The path chosen at the mid-nineteenth century crossroads was religious morality but at least the most severe iteration, Calvinism, was abandoned. Oliver Wendell Holmes referred to the symbolic collapse of the Calvinist deacon’s carriage in his poem “One-Hoss Shay.”
You see, of course, if you’re not a dunce,
How it went to pieces all at once,
All at once, and nothing first,
Just as bubbles do when they burst.
End of the wonderful one-hoss shay,
Logic is logic. That’s all I say.
At this crossroads a science-based system of logic began to replace Calvinist predestination but continued to lead further away from human intuition and Simple Reality.
Our short essay on “spiritual travel” and choosing directions brings us to our own 21st century crossroads. “For as long as humans have walked, they have walked to get closer to their gods. The Babylonians made pilgrimages, as did the Greeks, Israelites, Chinese and Mayans. The Arabic word for pilgrimage, haji, comes from the Hebrew world for celebration, hag. In Tibetan, the word for human being means ‘goer.’”
So, where do we seem to be going today? Are we following the intellect-guided Boston Brahmins in the tradition of Confucian precepts focusing on morality or are we tending to listen to our inner wisdom in choosing the “Way”?
We may not have yet chosen the high road to the present moment, but maybe we are headed back to the intersection that can take us there. Karen Armstrong might be pleased to hear that like the reaction against Calvinism in the 19th century, Americans and indeed the global village is turning away from mainstream religions.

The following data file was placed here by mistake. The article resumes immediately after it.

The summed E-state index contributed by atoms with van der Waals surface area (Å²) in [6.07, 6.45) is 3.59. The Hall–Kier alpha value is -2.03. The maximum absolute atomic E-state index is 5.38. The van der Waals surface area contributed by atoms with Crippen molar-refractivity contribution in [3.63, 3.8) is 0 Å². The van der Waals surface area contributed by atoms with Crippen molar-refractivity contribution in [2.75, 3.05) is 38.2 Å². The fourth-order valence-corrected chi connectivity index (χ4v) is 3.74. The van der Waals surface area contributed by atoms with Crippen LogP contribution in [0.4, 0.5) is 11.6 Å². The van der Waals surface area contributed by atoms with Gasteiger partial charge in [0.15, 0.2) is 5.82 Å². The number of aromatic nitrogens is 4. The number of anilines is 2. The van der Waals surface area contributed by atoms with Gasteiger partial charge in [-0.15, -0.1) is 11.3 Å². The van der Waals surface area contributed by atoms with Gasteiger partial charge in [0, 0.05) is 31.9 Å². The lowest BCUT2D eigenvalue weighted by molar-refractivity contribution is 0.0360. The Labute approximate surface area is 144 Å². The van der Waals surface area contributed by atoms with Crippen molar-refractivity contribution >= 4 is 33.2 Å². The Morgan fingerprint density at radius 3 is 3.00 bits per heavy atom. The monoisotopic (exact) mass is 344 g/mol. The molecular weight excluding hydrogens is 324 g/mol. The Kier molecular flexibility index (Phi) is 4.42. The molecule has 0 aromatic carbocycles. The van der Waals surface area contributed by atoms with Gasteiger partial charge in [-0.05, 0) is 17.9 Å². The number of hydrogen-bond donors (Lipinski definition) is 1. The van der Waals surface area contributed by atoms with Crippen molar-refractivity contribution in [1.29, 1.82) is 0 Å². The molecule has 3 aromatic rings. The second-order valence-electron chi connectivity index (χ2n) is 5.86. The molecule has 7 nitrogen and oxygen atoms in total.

Today’s spiritual travel, while not yet conscious, is at least headed in a healthier direction. “In the United States, surveys from Pew and others show that attendance is down, membership is down, even the number of people willing to define themselves as religious is down. A 2012 Gallup study of 39 countries (from Asia to Africa) found a ‘notable decline across the globe’ in self-described religiosity, down 9 percent in just seven years.”
The worst that can happen to a human being is to allow oneself to be swept along by the “lights” of reason.
Jorge Bergoglio (Pope Francis)
But then there are those who cling to the Ten Commandments with a Confucian stubbornness. Don’t worry David Brooks, we are not taking you to the woodshed again because that didn’t seem to work with you. Obviously, Calvinism was not completely eliminated during the Yankee enlightenment and we must give the moralists their platform with our tongue in our cheek of course.
As Mr. Brooks points out, “Religion may begin with experience beyond reason, but faith relies on reason.” Sadly, no! What is described by David Brooks is the human condition in a delusional paradigm, with an identity resulting in behaviors that are (as we see around us everywhere today) self-destructive. What we hope our struggling media pundits, our pandering politicians and pulpit grasping priests come to realize is that it is an AUTHENTIC experience well beyond reason that will lead us back to the crossroads where we will realize we have nowhere to go.
We stand perpetually each moment of our lives at the crossroads of intuition and the intellect, the decision point symbolized by the Taoist/Confucian archetypes. We allow our false self to obscure the simplicity of that decision and to paralyze our heartfelt choice of response over reaction, compassion over fear. Heaven is indeed already here and Now.
References and notes are available for this essay.
Find a much more in-depth discussion in the Simple Reality books:
Where Am I? Story – The First Great Question
Who Am I? Identity – The Second Great Question
Why Am I Here? Behavior – The Third Great Question
Science & Philosophy: The Failure of Reason in the Human Community